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- "You don't really suppose, do you, that all your adventures and escapes were managed by mere luck, just for your sole benefit? You are a very fine person, Mr. Baggins, and I am very fond of you; but you are only quite a little fellow in a wide world after all!"
Elrond noted that he did not think it was by chance that many strangers came at the same time to his council, but "rather that it is so ordered that we, who sit here, and none others, must now find counsel for the peril of the world."
Tolkien scholar Joseph Pierce, referencing Tolkien's Catholicism, argues that "luck" is a euphemism for "a supernatural dimension to the unfolding of events in Middle-earth, in which Tolkien shows the mystical balance that exists between the promptings of grace or of demonic temptation and the response of the will to such promptings and temptations. This mystical relationship plays itself out in the form of transcendent Providence, which is much more than 'luck' or chance."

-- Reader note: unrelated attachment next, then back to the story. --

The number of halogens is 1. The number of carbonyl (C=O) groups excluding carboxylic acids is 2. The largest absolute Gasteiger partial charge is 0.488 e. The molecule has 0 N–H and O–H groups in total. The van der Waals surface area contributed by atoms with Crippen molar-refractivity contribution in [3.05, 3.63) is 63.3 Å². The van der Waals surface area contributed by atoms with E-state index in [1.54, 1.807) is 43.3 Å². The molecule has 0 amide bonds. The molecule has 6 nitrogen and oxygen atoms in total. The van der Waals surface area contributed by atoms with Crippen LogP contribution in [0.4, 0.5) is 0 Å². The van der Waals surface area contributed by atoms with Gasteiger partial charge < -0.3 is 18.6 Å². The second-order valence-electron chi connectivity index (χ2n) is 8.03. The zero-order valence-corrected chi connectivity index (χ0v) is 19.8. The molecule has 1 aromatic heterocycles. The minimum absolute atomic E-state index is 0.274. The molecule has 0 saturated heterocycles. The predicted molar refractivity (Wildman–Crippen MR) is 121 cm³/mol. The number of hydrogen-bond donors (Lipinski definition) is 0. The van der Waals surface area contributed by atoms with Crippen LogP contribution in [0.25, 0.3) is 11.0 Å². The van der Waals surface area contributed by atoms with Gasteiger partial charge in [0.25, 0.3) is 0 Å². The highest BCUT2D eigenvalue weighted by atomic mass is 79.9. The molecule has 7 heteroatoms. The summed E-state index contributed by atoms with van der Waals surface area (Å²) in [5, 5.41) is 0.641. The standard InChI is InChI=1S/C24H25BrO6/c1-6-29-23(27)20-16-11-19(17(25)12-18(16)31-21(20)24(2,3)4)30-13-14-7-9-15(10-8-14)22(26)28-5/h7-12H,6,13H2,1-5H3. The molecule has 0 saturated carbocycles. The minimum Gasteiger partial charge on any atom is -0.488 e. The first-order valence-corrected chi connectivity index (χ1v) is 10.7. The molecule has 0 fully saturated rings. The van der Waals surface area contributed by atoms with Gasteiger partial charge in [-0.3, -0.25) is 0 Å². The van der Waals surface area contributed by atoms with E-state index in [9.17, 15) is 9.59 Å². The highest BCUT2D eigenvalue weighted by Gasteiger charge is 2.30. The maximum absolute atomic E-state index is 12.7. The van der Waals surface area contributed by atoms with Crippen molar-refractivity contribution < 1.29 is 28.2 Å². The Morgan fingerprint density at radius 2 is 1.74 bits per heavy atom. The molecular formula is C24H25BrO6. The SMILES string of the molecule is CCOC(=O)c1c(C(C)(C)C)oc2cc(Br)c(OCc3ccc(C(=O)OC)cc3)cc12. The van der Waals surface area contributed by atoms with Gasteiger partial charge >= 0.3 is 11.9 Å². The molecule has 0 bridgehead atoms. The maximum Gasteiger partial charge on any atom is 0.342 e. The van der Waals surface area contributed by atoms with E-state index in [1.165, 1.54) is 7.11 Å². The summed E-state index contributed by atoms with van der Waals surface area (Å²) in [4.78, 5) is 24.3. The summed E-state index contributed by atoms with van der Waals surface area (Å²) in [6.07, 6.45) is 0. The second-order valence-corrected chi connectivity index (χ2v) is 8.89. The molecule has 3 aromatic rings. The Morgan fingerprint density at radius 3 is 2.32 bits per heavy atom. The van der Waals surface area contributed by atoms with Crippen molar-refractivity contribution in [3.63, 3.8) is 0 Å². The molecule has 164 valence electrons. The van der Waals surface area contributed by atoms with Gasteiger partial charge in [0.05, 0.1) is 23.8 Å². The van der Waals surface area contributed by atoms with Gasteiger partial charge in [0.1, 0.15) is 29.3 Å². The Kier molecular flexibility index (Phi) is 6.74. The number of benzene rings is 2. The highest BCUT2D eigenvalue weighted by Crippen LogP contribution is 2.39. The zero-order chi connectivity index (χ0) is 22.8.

- ↑ J.R.R. Tolkien, The Hobbit, "The Last Stage"
- ↑ J.R.R. Tolkien, The Hobbit, "Flies and Spiders"
- ↑ J.R.R. Tolkien, The Hobbit, "Inside Information"
- ↑ J.R.R. Tolkien, The Lord of the Rings, The Fellowship of the Ring, "The Council of Elrond"
- ↑ Joseph Pierce, "'The Hobbit' and Virtue" dated 14 December 2012, catholiceducation.org (accessed 9 September 2021)